My friends at supply chain specialty recruiting firm TopGrading Solutions, recently alerted me to some forewarning results concerning their latest survey of how well employees feel they have been treated by their companies. The data indicates an alarming trend that reflects that many months of cutbacks, and making the most with very lean headcount is now taking a toll on existing professionals.
Disturbingly, 44% of the surveyed respondents indicated they are contemplating a job change once the recession is over. Only 22% of those surveyed validated that they feel they have been treated well by their current employers. Further, Jason Breault, sponsor of this study indicates that screening the data for those currently employed, 67% indicate they will be scoping the job market for new opportunities. Those employed at smaller companies seem to be happiest, as opposed to those at mid to large firms.
The press announcement outlining the study indicates the following: “As companies have cut their staffs by 10-20%, many candidates feel they have been pushed to their limits; they’re being asked to put in more hours and take cuts in pay and benefits without any recognition for their efforts.”
I suspect that Supply Chain Matters readers will have varying reactions concerning the results of this survey. While some may indicate that those employed are indeed lucky to be garnering a paycheck, and that this is merely griping. Others may conclude that they tend to agree with the results. Realities are what they are, and with the current recession being forecasted to not end soon, at least in the U.S., there are no other jobs in which to jump. Still others may question why a search firm is publishing such a study in the wake of this economy.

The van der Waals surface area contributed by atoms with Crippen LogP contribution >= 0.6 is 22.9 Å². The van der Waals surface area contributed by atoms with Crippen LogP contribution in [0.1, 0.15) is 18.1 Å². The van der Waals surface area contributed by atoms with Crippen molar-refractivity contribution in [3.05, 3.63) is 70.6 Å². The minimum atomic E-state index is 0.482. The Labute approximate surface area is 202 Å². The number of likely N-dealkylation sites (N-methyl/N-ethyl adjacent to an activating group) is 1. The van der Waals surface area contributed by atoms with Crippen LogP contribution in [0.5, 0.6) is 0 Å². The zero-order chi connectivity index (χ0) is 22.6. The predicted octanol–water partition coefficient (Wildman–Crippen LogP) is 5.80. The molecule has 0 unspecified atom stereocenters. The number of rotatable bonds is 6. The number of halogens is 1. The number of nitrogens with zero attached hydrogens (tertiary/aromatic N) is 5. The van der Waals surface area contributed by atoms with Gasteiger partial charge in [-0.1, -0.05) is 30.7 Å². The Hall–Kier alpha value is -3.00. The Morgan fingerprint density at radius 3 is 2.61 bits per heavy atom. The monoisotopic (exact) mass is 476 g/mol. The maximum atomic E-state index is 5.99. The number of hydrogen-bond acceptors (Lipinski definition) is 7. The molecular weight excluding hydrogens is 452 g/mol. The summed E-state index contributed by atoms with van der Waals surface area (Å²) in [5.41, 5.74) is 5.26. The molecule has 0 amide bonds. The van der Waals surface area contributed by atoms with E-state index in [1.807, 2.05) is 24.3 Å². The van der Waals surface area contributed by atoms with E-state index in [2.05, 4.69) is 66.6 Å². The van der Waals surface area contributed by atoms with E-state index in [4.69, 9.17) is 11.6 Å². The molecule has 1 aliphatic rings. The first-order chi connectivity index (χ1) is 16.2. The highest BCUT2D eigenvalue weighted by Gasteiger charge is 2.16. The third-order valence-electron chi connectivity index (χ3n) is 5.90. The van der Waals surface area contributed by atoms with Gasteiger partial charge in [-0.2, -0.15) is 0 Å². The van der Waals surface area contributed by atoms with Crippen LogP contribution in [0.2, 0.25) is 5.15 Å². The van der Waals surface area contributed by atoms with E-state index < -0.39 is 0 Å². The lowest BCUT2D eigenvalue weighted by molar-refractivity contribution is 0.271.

I would tend to look at this as a wake-up call.
These past months have presented considerable challenges for supply chain professionals in many industry settings. Cutting costs and investments, protecting loyal customers with extraordinary service, and being asked to work longer and longer hours have surely not been easy for the survivors.
May I suggest that all that read this posting take pause, and acknowledge your supply chain team of professionals. Take the time now to share some praise and positive reinforcement with your teams. Finance folks need to understand that taking a valued employee to lunch, dinner, or a ball game is a rather critical business need right now. I would mention “hugging” but that seems to be out of favor in the new workplace.
“Thank you!” always goes a long way.